What is Business Intelligence?
A higher-than-average IQ doesn’t lead to success in business. Rather, it’s knowledge that helps business managers to take better-informed business decisions.
For example, if a marketing manager is able to derive insights into customer behavior patterns, it’s usually easier to develop marketing campaigns that would bring in more sales.
Some definitions of Business Intelligence—BI—focus on the tools and technologies used to gather meaningful information about business operations and environments. While tools are important, it’s the knowledge about such things as production bottlenecks, customer preferences, emerging market conditions, and so on that these tools generate that ends up being more important.
BI is better defined as the knowledge derived from analyzing an organization’s information (http://planning.ucsc.edu/irps/dwh/DWHGLOSS.HTM).
How Does BI Help Business?
If you understand customer preferences better than your competitors, you can align your sales messages with these preferences. And you can get these messages to prospective customers more effectively if you know the medium—TV or newspaper or sports stadiums or online ads—that your prospects are more likely to see, considering their habits.
You can reduce your production costs if you know the specific factors that contribute to higher costs, such as poor maintenance practices leading to machine downtimes, inadequate operator training leading to poor productivity and high rejections, and so on.
The situation is the same in other business-result areas. The more insights you can get into the factors that affect performance, the better you can develop solutions to achieve greater effectiveness. It’s these insights that Business Intelligence seeks to provide.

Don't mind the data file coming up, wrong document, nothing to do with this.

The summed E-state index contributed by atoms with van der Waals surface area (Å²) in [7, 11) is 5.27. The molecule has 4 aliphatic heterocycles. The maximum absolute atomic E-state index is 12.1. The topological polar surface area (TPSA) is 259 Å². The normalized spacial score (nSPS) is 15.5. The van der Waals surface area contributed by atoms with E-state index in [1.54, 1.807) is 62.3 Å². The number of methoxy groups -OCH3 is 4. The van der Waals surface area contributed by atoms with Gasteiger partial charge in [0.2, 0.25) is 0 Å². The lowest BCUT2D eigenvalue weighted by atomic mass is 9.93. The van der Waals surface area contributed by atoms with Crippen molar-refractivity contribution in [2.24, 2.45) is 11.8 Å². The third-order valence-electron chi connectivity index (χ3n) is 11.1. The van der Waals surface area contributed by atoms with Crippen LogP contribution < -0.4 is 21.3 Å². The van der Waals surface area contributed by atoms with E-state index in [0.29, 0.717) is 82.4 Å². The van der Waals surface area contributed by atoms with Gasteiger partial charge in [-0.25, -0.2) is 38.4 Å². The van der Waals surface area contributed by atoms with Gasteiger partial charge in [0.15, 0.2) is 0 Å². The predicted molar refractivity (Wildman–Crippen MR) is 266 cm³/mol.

Where Do Enterprise Content Management Systems Come In?
ECM systems have two major features that help generate better Business Intelligence.
ECM seeks to include unstructured content, like word-processed documents, spreadsheets, presentations, drawings, audio and video files, and so on in its content repository. Each piece of content would have metadata associated with it that helps bring it up as relevant when the content repository is searched in different contexts.
Secondly, the ECM content repository is optimized for querying and analysis, as distinct from standard application databases designed for speedy transaction entry and processing.
Together, these features can help users generate relevant analytical information to help them make the right decisions in different situations, as shown by examples in the previous section.
In the ideal ECM environment, users can tap a vast enterprise knowledgebase that provides helpful pointers, if not full guidelines, for every kind of decision they have to make.
Enterprise Content Management systems also make the content available on a global scale, for access by its personnel located all over the world (or even on the road). Also, content generated all across the enterprise goes into the content repository with no major delays. It would thus be possible for a marketing executive traveling to Asia to analyze the latest market trends in a particular Asian market before reaching his or her destination.
Systematic generation and use of Business Intelligence in this manner can lead to a much higher level of business performance.
Business Intelligence is the knowledge about the business and its environment, derived by analyzing business information. Enterprise Content Management Software create a more comprehensive content repository, and also configure the repository specifically for querying and analysis. ECM thus helps to make decision-guiding information available all across the enterprise.